Krige points out that over the last few years, the European Union has introduced the Digital Operational Resilience Act (DORA) which enforces new cyber security and resilience requirements on European financial institutions and their critical suppliers.  In the USA, the Office of the Controller of the Currency (OCC), Federal Deposit Insurance Corporation (FDIC), and Federal Reserve Board (FRB) issued a joint statement with revised guidance for Financial Services companies that includes new requirements for outsourcing and third-party risk management for banking institutions and highlights software escrow as an important consideration.  The UK has promulgated the Prudential Regulation Authority (PRA) SS2/21 which requires review of third-party arrangements and evaluation of the need for software escrow. 

“What we are seeing is these types of regulations becoming more detailed and more prescriptive when it comes to an internationally recognised best practice such as software escrow,” says Krige. “It’s important to keep in mind that all regulatory roads are leading to the same destination.  In markets such as Singapore and India, there are already regulations that explicitly prescribe software escrow as an essential part of business continuity and IT risk management and governance.  The new South African regulations coming into force on 15 November 2024 urge compliance with global best practices.  So, South African banks and insurers can clearly see the road ahead. What the regulators want to see are more comprehensive business continuity plans which include stressed exit plans when it comes to mission-critical software agreements.”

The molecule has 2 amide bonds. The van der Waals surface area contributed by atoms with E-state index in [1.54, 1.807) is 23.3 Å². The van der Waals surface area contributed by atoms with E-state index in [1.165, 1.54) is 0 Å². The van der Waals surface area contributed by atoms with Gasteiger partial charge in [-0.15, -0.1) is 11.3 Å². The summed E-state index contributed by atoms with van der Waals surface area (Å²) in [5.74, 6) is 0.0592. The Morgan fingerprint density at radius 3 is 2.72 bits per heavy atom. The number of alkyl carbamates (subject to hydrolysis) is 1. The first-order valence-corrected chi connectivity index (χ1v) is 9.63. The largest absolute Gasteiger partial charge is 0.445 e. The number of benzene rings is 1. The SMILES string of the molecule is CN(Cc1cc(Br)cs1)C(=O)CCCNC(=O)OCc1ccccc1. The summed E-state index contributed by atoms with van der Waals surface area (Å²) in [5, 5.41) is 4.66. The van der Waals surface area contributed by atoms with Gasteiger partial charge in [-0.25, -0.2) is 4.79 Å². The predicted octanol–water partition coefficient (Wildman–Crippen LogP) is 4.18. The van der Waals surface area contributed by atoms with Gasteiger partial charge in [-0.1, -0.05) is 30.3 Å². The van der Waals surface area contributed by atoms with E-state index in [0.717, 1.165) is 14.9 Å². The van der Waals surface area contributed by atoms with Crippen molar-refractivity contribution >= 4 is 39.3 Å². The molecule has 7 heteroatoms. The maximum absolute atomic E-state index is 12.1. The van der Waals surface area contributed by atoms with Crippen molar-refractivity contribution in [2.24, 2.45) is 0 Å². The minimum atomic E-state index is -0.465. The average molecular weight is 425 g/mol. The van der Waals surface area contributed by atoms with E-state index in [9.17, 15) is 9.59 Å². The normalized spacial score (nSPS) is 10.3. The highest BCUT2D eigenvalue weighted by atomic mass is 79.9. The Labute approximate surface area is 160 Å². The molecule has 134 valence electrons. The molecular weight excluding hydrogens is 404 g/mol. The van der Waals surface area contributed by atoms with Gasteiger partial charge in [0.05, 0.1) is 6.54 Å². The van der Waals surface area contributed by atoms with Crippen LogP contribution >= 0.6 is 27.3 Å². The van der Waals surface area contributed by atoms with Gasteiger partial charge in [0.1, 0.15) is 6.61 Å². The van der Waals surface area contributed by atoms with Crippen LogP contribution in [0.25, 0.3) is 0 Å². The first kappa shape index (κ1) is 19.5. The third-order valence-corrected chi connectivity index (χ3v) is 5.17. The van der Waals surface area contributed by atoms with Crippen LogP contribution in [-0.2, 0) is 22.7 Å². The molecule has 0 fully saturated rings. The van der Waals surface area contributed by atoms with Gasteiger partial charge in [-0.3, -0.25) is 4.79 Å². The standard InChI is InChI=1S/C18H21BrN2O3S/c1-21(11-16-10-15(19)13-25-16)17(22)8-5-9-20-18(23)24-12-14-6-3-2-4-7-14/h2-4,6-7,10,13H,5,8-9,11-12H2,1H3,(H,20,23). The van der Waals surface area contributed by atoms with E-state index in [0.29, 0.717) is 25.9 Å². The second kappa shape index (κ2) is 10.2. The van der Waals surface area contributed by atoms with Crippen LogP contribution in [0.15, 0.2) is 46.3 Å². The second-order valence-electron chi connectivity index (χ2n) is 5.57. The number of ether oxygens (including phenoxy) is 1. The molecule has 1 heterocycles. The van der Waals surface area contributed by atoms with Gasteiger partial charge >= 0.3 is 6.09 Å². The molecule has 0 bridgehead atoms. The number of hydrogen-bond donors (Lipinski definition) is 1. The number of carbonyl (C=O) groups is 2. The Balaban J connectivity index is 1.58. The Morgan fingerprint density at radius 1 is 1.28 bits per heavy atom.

Rigard de Wet, CIO at Guardrisk says, “Ultimately, the upcoming IT Joint Standard is not something new.  It is a progressive journey working with the regulators in ensuring that we protect ourselves and our customers. This will be a continuous process and we require the mindset and ability to implement while we do business. The success in implementing changes like this lies in the ability of a company to accept the change and work together with all parties, including the regulator, while fostering strong positive relationships, built on trust and open communications. What we need to manage well is the financial impact, the ability to deliver business solutions, internal and customer-facing, while we ensure adherence to the joint standard.”

The advantage to South African Financial Services companies striving to meet the new regulation from 15 November 2024 is that software escrow is both a cost-effective and fast-acting solution to shore up business continuity plans and boost IT disaster recovery.  A particular benefit is the inclusion of thorough software testing services which ensures that in the case of an unexpected stress exit, the source code your escrow provider safeguards is exactly what you currently use in your organisation.

Krige concludes, “Compliance with the new joint standard shows that the South African Financial Sector is keeping pace with the global resilience movement.   Adopting international best practices means reaching important compliance milestones and making sure that business is not set back by penalties from the regulators.”